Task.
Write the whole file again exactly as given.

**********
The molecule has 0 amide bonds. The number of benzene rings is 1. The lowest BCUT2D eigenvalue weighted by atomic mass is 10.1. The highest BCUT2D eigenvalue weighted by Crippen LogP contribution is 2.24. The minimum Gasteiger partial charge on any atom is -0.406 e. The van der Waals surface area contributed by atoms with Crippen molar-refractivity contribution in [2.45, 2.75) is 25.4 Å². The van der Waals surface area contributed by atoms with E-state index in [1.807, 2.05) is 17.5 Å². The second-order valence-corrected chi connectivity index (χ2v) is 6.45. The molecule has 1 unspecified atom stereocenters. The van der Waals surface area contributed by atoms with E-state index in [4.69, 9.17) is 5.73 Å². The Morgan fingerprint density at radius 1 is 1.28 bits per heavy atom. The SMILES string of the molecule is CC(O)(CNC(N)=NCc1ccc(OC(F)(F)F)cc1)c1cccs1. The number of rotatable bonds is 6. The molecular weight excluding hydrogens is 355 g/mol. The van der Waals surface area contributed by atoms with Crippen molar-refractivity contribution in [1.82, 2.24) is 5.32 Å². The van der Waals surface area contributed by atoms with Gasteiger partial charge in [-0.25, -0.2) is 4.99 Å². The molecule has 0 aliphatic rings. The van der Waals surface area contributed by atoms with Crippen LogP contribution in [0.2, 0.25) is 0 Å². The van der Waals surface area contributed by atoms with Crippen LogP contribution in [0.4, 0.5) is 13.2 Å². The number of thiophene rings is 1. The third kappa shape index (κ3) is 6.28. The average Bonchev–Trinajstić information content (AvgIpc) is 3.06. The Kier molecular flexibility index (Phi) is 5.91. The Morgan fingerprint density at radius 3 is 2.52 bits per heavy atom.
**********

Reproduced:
The molecule has 0 amide bonds. The number of benzene rings is 1. The lowest BCUT2D eigenvalue weighted by atomic mass is 10.1. The highest BCUT2D eigenvalue weighted by Crippen LogP contribution is 2.24. The minimum Gasteiger partial charge on any atom is -0.406 e. The van der Waals surface area contributed by atoms with Crippen molar-refractivity contribution in [2.45, 2.75) is 25.4 Å². The van der Waals surface area contributed by atoms with E-state index in [1.807, 2.05) is 17.5 Å². The second-order valence-corrected chi connectivity index (χ2v) is 6.45. The molecule has 1 unspecified atom stereocenters. The van der Waals surface area contributed by atoms with E-state index in [4.69, 9.17) is 5.73 Å². The Morgan fingerprint density at radius 1 is 1.28 bits per heavy atom. The SMILES string of the molecule is CC(O)(CNC(N)=NCc1ccc(OC(F)(F)F)cc1)c1cccs1. The number of rotatable bonds is 6. The molecular weight excluding hydrogens is 355 g/mol. The van der Waals surface area contributed by atoms with Crippen molar-refractivity contribution in [1.82, 2.24) is 5.32 Å². The van der Waals surface area contributed by atoms with Gasteiger partial charge in [-0.25, -0.2) is 4.99 Å². The molecule has 0 aliphatic rings. The van der Waals surface area contributed by atoms with Crippen LogP contribution in [0.2, 0.25) is 0 Å². The van der Waals surface area contributed by atoms with Crippen LogP contribution in [0.4, 0.5) is 13.2 Å². The number of thiophene rings is 1. The third kappa shape index (κ3) is 6.28. The average Bonchev–Trinajstić information content (AvgIpc) is 3.06. The Kier molecular flexibility index (Phi) is 5.91. The Morgan fingerprint density at radius 3 is 2.52 bits per heavy atom.